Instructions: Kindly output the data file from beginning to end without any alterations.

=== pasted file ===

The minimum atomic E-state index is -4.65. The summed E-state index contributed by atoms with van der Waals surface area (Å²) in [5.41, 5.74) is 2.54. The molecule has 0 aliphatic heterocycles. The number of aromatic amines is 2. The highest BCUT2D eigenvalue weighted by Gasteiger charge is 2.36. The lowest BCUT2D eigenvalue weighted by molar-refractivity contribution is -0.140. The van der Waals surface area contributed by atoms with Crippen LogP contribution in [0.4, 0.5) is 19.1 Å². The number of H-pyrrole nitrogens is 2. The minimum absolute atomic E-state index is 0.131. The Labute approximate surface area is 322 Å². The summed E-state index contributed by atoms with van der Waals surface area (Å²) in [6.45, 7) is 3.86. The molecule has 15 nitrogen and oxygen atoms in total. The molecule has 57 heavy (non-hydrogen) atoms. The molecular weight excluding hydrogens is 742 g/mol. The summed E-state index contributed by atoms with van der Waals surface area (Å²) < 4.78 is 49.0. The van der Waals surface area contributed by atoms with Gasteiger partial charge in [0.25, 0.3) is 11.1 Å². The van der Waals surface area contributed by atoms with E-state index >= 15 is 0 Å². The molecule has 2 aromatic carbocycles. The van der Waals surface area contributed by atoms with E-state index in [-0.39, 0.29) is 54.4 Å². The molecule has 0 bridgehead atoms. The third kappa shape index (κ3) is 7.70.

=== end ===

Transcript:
The minimum atomic E-state index is -4.65. The summed E-state index contributed by atoms with van der Waals surface area (Å²) in [5.41, 5.74) is 2.54. The molecule has 0 aliphatic heterocycles. The number of aromatic amines is 2. The highest BCUT2D eigenvalue weighted by Gasteiger charge is 2.36. The lowest BCUT2D eigenvalue weighted by molar-refractivity contribution is -0.140. The van der Waals surface area contributed by atoms with Crippen LogP contribution in [0.4, 0.5) is 19.1 Å². The number of H-pyrrole nitrogens is 2. The minimum absolute atomic E-state index is 0.131. The Labute approximate surface area is 322 Å². The summed E-state index contributed by atoms with van der Waals surface area (Å²) in [6.45, 7) is 3.86. The molecule has 15 nitrogen and oxygen atoms in total. The molecule has 57 heavy (non-hydrogen) atoms. The molecular weight excluding hydrogens is 742 g/mol. The summed E-state index contributed by atoms with van der Waals surface area (Å²) < 4.78 is 49.0. The van der Waals surface area contributed by atoms with Gasteiger partial charge in [0.25, 0.3) is 11.1 Å². The van der Waals surface area contributed by atoms with E-state index >= 15 is 0 Å². The molecule has 2 aromatic carbocycles. The van der Waals surface area contributed by atoms with E-state index in [-0.39, 0.29) is 54.4 Å². The molecule has 0 bridgehead atoms. The third kappa shape index (κ3) is 7.70.